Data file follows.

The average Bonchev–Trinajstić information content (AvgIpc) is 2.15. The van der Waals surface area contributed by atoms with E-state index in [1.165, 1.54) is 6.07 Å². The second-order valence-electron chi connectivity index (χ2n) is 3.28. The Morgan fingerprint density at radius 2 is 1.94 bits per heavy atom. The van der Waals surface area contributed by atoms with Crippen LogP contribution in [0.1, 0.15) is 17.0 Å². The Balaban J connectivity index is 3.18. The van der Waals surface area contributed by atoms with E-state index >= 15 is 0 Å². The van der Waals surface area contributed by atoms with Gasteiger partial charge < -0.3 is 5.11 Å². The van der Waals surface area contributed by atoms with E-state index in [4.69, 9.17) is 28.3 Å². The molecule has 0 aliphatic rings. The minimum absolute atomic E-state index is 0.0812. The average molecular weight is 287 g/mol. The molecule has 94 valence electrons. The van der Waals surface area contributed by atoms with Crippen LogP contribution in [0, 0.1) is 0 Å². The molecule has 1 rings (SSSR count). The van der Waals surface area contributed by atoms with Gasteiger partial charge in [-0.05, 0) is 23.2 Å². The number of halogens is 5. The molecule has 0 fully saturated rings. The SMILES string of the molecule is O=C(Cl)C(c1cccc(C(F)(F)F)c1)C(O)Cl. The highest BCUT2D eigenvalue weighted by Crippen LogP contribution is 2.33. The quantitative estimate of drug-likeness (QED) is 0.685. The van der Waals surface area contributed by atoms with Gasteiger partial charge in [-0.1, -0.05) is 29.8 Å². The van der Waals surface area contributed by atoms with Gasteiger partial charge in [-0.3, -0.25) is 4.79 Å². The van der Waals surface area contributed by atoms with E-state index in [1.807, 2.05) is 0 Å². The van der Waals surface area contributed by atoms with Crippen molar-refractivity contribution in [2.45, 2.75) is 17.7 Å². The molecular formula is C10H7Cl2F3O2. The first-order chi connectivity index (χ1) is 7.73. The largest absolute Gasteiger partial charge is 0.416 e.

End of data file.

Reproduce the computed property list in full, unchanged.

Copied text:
The average Bonchev–Trinajstić information content (AvgIpc) is 2.15. The van der Waals surface area contributed by atoms with E-state index in [1.165, 1.54) is 6.07 Å². The second-order valence-electron chi connectivity index (χ2n) is 3.28. The Morgan fingerprint density at radius 2 is 1.94 bits per heavy atom. The van der Waals surface area contributed by atoms with Crippen LogP contribution in [0.1, 0.15) is 17.0 Å². The Balaban J connectivity index is 3.18. The van der Waals surface area contributed by atoms with E-state index >= 15 is 0 Å². The van der Waals surface area contributed by atoms with Gasteiger partial charge < -0.3 is 5.11 Å². The van der Waals surface area contributed by atoms with E-state index in [4.69, 9.17) is 28.3 Å². The molecule has 0 aliphatic rings. The minimum absolute atomic E-state index is 0.0812. The average molecular weight is 287 g/mol. The molecule has 94 valence electrons. The van der Waals surface area contributed by atoms with Crippen LogP contribution in [0, 0.1) is 0 Å². The molecule has 1 rings (SSSR count). The van der Waals surface area contributed by atoms with Gasteiger partial charge in [-0.05, 0) is 23.2 Å². The number of halogens is 5. The molecule has 0 fully saturated rings. The SMILES string of the molecule is O=C(Cl)C(c1cccc(C(F)(F)F)c1)C(O)Cl. The highest BCUT2D eigenvalue weighted by Crippen LogP contribution is 2.33. The quantitative estimate of drug-likeness (QED) is 0.685. The van der Waals surface area contributed by atoms with Gasteiger partial charge in [-0.1, -0.05) is 29.8 Å². The van der Waals surface area contributed by atoms with Gasteiger partial charge in [-0.3, -0.25) is 4.79 Å². The van der Waals surface area contributed by atoms with E-state index in [1.807, 2.05) is 0 Å². The van der Waals surface area contributed by atoms with Crippen molar-refractivity contribution in [2.45, 2.75) is 17.7 Å². The molecular formula is C10H7Cl2F3O2. The first-order chi connectivity index (χ1) is 7.73. The largest absolute Gasteiger partial charge is 0.416 e.